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TOYON
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TOYON 

Vivid red toyon berries add a festive touch of holiday scarlet to the Santa Monica Mountains, and a welcome source of food for wildlife and migratory birds. This native shrub is a key chaparral species and it is especially abundant in Topanga Canyon. A hundred years ago this California native’s popularity as a holiday decoration pushed  this species to the edge of extinction. The toyon is a rare conservation success story, but it remains protected. These berries belong on the hillsides not the house. All photos by Suzanne Guldimann

All over Topanga Canyon and throughout the Santa Monica Mountains, toyon bushes are ablaze with red fruit. Their presence is both a conservation success story and a cautionary tale, because the toyon’s beautiful red berries, so like European holly berries in appearance, caused the toyon to be pushed to the edge of extinction just a hundred years ago. 

Because it fruits in midwinter, toyon is also known as Christmas berry and California holly, but it isn’t related to the European holly, despite some superficial similarities. Instead, toyon is a member of the rose family. It’s the only species in the genus Heteromeles. 

The word “toyon” is said to be derived from the Ohlone word “totcon,” making it a rare plant that retains its native American name. It’s endemic to the West Coast, growing abundantly in the coast ranges of California.

Many Indigenous cultures, including the Chumash, ate the fruit, which is tart, slightly bitter, and only edible when foully ripe. They also used the leaves and bark for medicinal purposes—with care, because these parts of the toyon can be toxic. Toyon wood is hard and can be tempered with fire to make it harder. It was an ideal choice for making tools and weapons like arrows.This tough and beautiful shrub has evolved to survive drought and fire. Its deep roots help anchor the soil on steep canyon slopes, and help it to recover quickly after fire, regrowing from the root crown. 

Toyon has deep roots that help anchor the soil on steep hillsides and enable this species to regrow from the ground up after a wildfire. These lush red berries are growing from shoots that have sprouted around the skeleton of their parent plant, which burned in the 2018 Woolsey Fire.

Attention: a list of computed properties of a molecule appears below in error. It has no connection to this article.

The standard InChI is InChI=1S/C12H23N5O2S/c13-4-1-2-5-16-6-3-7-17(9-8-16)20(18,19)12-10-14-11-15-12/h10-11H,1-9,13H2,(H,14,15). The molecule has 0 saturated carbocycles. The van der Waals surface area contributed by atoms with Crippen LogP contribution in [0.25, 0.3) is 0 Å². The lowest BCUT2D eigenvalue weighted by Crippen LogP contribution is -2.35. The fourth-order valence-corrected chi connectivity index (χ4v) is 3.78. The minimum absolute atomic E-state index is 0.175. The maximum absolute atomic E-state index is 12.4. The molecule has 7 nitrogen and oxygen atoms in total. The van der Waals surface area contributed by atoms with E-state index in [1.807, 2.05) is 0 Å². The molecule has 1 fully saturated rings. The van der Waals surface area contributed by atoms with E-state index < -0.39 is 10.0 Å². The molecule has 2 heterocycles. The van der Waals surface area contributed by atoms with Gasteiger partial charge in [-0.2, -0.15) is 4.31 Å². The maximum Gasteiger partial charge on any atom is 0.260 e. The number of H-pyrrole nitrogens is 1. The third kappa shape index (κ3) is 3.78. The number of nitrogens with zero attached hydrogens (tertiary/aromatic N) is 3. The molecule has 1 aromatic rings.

The toyon’s small white flowers aren’t as eye-catching as its red fruit, but they provide an important source of nectar for pollinators. One can often detect the nearest toyon in spring from the sound of the bees it attracts.

This is one of the most abundant chaparral plants in the Santa Monica Mountains. The toyon’s abundant clusters of small lacy flowers are an important source of nectar for native pollinators. Its vivid red berries are a critically important food source for migratory birds like the cedar waxwing and the American robin, and are also a food source for a wide range of animals, including coyotes. Unfortunately, the berries also attract humans. A craze for using the berries for holiday decorations took a major toll on the species statewide in the early years of the twentieth century. 

The heavy rains this year helped sprout a new generation of toyon seedlings. Birds are responsible for spreading the seeds, which germinate more readily after a trip through the avian digestive system. This seedling is growing under a stand of non-native eucalyptus trees—a tough environment for most native plants, but not for the toyon. This species is an ideal garden plant, requiring little water and delivering both spring flowers and beautiful winter berries that attract birds like robins and the cedar waxwings.

The earliest written account of Christmas in the Santa Monica Mountains appears to be one published by Frederick Hastings Rindge in his 1895 book, Happy Days in Southern California.

Rindge, who purchased the entire 13,500-acre Topanga, Malibu, Sequit Rancho—now the city of Malibu—in 1892, describes his house festively decorated with boughs and wreaths of toyon berry and the air of holiday anticipation within the walls of a household with young children in it.